• There is no such thing as good magic. In rural South Carolina, where my parents come from, witches are known as root doctors. A skilled root doctor can give you a potion to make your arthritic hands hurt less, he can also give you a tea that will cause a heavy menstrual cycle--an abortion really---, or give you a powder that will make someone you don't like very sick or dead. All magic seeks to take the power belonging only to God. All magic is evil. Certain forms are very flexible which is in part, why they are so sucessful. My mother remembers that a person could go to the root doctor on a regular basis and still go to church. This shocked her as a girl but only a few adults that she met seemed to be troubled by it.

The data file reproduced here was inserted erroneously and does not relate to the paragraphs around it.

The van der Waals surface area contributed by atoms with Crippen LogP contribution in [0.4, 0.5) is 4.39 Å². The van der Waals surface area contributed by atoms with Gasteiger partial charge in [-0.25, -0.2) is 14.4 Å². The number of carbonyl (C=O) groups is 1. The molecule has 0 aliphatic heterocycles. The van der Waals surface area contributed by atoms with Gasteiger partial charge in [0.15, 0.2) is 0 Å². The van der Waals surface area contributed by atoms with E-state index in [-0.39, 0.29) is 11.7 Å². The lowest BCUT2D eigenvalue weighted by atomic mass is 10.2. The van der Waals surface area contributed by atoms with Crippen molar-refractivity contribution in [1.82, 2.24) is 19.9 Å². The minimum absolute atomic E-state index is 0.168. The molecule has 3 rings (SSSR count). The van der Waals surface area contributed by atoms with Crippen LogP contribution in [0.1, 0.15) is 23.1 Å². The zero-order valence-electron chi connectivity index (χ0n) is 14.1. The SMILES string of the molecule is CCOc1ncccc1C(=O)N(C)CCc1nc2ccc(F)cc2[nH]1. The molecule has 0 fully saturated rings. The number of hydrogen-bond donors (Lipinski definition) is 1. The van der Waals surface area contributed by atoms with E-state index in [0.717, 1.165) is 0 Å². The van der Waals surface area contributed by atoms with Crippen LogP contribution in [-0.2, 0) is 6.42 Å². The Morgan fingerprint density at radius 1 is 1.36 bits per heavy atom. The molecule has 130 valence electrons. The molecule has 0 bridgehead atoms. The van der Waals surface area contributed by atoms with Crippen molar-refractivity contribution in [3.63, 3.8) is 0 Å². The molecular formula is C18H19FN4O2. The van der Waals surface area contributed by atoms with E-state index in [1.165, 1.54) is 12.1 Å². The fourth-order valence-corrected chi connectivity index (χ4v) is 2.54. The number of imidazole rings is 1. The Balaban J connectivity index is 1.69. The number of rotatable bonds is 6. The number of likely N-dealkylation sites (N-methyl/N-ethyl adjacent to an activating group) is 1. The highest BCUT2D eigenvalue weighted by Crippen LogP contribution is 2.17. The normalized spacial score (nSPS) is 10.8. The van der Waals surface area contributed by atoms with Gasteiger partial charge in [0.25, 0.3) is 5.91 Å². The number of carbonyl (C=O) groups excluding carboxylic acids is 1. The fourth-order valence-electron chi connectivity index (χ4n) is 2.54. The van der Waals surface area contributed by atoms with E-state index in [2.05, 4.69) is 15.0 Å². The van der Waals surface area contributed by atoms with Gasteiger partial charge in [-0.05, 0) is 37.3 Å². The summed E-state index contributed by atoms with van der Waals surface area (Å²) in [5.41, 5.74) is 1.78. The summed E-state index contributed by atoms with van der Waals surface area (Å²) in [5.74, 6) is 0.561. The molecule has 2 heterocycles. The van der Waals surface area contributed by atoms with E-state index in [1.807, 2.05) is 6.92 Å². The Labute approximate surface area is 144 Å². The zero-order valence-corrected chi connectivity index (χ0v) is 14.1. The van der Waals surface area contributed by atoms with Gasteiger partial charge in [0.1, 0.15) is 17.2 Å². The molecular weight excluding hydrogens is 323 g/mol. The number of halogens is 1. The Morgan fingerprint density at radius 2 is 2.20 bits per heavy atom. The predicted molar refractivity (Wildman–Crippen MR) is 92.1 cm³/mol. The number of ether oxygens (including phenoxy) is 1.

I don't want to get into Harry Potter because even decent people lose their minds over it and can not be reasoned with but magic is pushed heavily by our media. Remember Buffy,the Vampire Slayer? That was one toxic show. Fathers were either useless or cruel. Mothers, even the one gentle and loving one  on the show, were useless and needed to be kept ignorant or their own good. Sex outside of marriage was normal. Sex with non-humans was also normal. In fact fornication of all kinds was ok, except for that between a normal man and woman. Conjugal relations were never mentioned and there wasn't a single happy marriage. Witchcraft was normal, and so-called white magic was held in high esteem. A whole lot of girls were influenced by that show and their daughters and younger sisters were captivated by Twilight, another toxic series of novels that portrays normal humans as boring and cursed humans and lessor demons, as beautiful, exiting, eminently superior and worth dying for so long as you can be with them forever. Somone is reading this and asking "What about Narnia?" Oh bother, Narnia. I was eight years old and realized that it was an allegory and that Aslan was supposed to represent Jesus. The White Witch was not at all appealing and was clearly a satanic figure.